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Rockwood Staff Shares

Rockwood Staff Shares: Spaciousness

By September 3, 2015April 30th, 2020One Comment

“Rockwood Staff Shares” is an ongoing series about how the staff lives into Rockwood’s 6 Practices. Check out the other posts here.

If you’d like to know the staff’s take on something, send us an email!

This past weekend, I did nothing. Well, I did something, and that something was consciously “doing nothing.” I stayed at a bed & breakfast (Westerbeke Ranch, one of Rockwood’s partners) and laid on a raft in the pool for hours. I have no idea what the other guests thought, though they did compliment me a few times on my amazing ability to float.

In my previous life as a harried, stressed-out nonprofit staff person, being able to “do nothing” was impossible. My work days were filled to the brim. I was so busy, I used to dream about telling people I was taking a week off of work so I could come in and do my backlog of work with no distractions.

The worst part was that the go, go, go feeling seeped into my time outside of work, too. Never slowing down in my day (I frequently took my lunches al desko) made it so I was completely drained by the time I got home. And even though I made sure I didn’t work on my vacations, I felt like I had to make them jam-packed because time off was so precious.

At the time, I didn’t see the connection, but now I can see very clearly how not making time in my work day also took spaciousness away from my life outside of the office. I’m still getting used to eating lunch away from my desk and taking moments to be grateful or connect with nature, but my expert pool-floating skills feel like a sign it’s working.

Others here at Rockwood have had a longer time to perfect making spaciousness in their days, so I asked them how they do it:

Eileen, Senior Finance & Operations Manager

I make sure I eat lunch away from my desk. I breathe when I feel stressed.

Maddie, Development Manager

I typically have an afternoon fruit ritual. I take ten minutes to prepare and eat a piece of fruit.

Akaya, President

I recently got a Fitbit and have been walking a lot. Instead of writing a staff member an email, I get up and walk over. I also  try and drink a lot of water, and take mini-breaks by turning off my monitor and looking out the window now and again.

Stacy, Director of Programs

I try to mix up my tasks over the course of a day – so I am not only on the computer all day or at meetings all day.

I manage my load by asking for help, and I break up large projects into smaller tasks that I can complete over time instead of all at once. For example, I’ll draft a blog or report a few weeks before it’s due, which allows me to come back to it with fresh perspective as I work on it.

Virada, Program Manager

I eat lunch away from my desk. The length of time will vary depending on my meetings for the day, but midday is carved out for it. Not only is it a break, but it’s awesome relationship-building and fun bonding time with my friends (aka, coworkers).

Also, a lot of my work occurs via email, and I find that batching my emails with breaks in between allows me to execute that task with greater focus and clarity.

Ronald, Enrollment Manager

Interestingly, my morning habit creates a feeling of spaciousness, so having that structure on waking helps me to be present for the uncertainties of the day.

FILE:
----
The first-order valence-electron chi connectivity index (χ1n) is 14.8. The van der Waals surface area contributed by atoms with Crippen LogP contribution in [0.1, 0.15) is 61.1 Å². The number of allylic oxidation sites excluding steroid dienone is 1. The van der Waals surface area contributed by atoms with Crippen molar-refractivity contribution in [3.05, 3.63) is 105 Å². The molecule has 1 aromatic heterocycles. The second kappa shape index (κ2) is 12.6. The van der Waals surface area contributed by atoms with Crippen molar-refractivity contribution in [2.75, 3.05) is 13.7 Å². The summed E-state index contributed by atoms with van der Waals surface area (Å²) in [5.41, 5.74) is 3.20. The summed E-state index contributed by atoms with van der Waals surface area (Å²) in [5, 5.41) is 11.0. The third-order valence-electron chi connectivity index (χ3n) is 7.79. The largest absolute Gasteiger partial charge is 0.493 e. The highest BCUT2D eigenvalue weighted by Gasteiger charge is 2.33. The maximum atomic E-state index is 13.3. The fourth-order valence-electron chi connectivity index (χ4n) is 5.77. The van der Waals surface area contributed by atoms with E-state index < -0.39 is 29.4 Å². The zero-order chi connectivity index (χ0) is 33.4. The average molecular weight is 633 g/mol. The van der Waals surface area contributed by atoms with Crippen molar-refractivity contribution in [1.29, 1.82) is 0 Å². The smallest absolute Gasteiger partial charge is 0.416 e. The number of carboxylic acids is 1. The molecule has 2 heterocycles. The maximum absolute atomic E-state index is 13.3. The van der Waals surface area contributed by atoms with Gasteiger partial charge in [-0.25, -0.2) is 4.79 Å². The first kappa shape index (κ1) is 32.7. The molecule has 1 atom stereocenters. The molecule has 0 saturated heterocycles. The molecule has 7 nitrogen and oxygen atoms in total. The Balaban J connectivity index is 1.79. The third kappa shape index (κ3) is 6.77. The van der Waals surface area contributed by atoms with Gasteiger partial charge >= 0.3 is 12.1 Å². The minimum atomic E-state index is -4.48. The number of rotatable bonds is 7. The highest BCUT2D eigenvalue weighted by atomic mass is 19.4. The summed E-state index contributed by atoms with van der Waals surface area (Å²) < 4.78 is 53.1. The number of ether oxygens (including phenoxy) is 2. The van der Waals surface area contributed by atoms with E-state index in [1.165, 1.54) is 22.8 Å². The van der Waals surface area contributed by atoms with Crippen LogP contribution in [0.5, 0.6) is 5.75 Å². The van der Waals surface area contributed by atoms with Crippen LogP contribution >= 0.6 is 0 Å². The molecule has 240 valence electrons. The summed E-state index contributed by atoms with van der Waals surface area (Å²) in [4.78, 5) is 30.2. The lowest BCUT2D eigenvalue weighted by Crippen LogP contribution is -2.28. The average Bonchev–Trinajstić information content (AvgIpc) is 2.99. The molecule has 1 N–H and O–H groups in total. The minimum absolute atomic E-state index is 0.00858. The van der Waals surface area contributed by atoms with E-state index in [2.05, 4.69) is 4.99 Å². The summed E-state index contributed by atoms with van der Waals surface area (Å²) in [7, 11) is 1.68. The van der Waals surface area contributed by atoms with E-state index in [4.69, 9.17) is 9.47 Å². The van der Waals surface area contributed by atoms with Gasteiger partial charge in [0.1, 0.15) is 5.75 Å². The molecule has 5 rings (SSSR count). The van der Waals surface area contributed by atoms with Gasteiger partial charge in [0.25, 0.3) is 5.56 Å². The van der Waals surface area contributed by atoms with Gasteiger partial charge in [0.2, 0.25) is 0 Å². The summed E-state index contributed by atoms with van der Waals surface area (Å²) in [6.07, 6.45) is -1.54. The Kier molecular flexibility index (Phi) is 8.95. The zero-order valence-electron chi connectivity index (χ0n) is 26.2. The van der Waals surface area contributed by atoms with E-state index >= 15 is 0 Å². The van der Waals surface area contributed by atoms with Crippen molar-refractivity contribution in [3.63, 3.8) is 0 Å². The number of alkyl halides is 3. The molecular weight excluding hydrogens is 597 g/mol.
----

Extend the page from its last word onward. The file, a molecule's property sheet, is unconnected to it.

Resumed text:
Nicole, Director of Advancement

I try to not eat lunch at my desk. 😉

Tyson, Program Manager

Stretch/yoga poses often. I spend about five minutes in the morning stretching/yoga while waiting on my morning tea to steep, and then take brief stretch breaks throughout the day. I also try to go outside every afternoon, even if it’s just a brief walk around the block. I make a point to walk around to everyone’s office/desk at least once during the day. This allows me to not only connect to my coworkers, but also move my own energy around the office, so it doesn’t get stuck in my work area. When I am in meetings or even at lunch, I always try to sit where I can see nature in some way, specifically green, if possible (a tree outside, a plant in someone’s office, etc.).

Sharon, Associate Director of Programs

I keep a clean desk free of distractions — I have nothing on my desk except for my computer. This frees me up from staring at old files, and reduces the time it takes to switch between projects. Also, each morning, I feel free and fresh when I come into my space and I have a clean desk.

Darlene, Chief Impact Officer

During the work day, I walk as much as possible and take short breaks that include everything from breathing exercises to engaging colleagues in sweet conversations about something joyous. However, the greatest gift spaciousness gives me is that I get to show up to work each day being fully me. I bring my heart, my guts, my spirit, and my mind to work and it makes a tremendous difference to me that I don’t have to leave significant parts of myself at the door when I enter. What a joy! Personal ecology is about all of me, rather than the balance between work and life. Work is a significant part of life and I am grateful to have the privilege of doing work that feeds my spirit and aligns with my purpose.

How do you make spaciousness in your day?

Rockwood Community Call

India Harville

disability justice consultant, public speaker, somatics practitioner, and performance artist

April 25 | 12 PT / 3 ET

India Harville, African American female with long black locs, seated in her manual wheelchair wearing a long sleeveless green dress. Her service dog, Nico, a blond Labrador Retriever, has his front paws on her lap. He is wearing a blue and yellow service dog vest. They are outside with greenery behind them.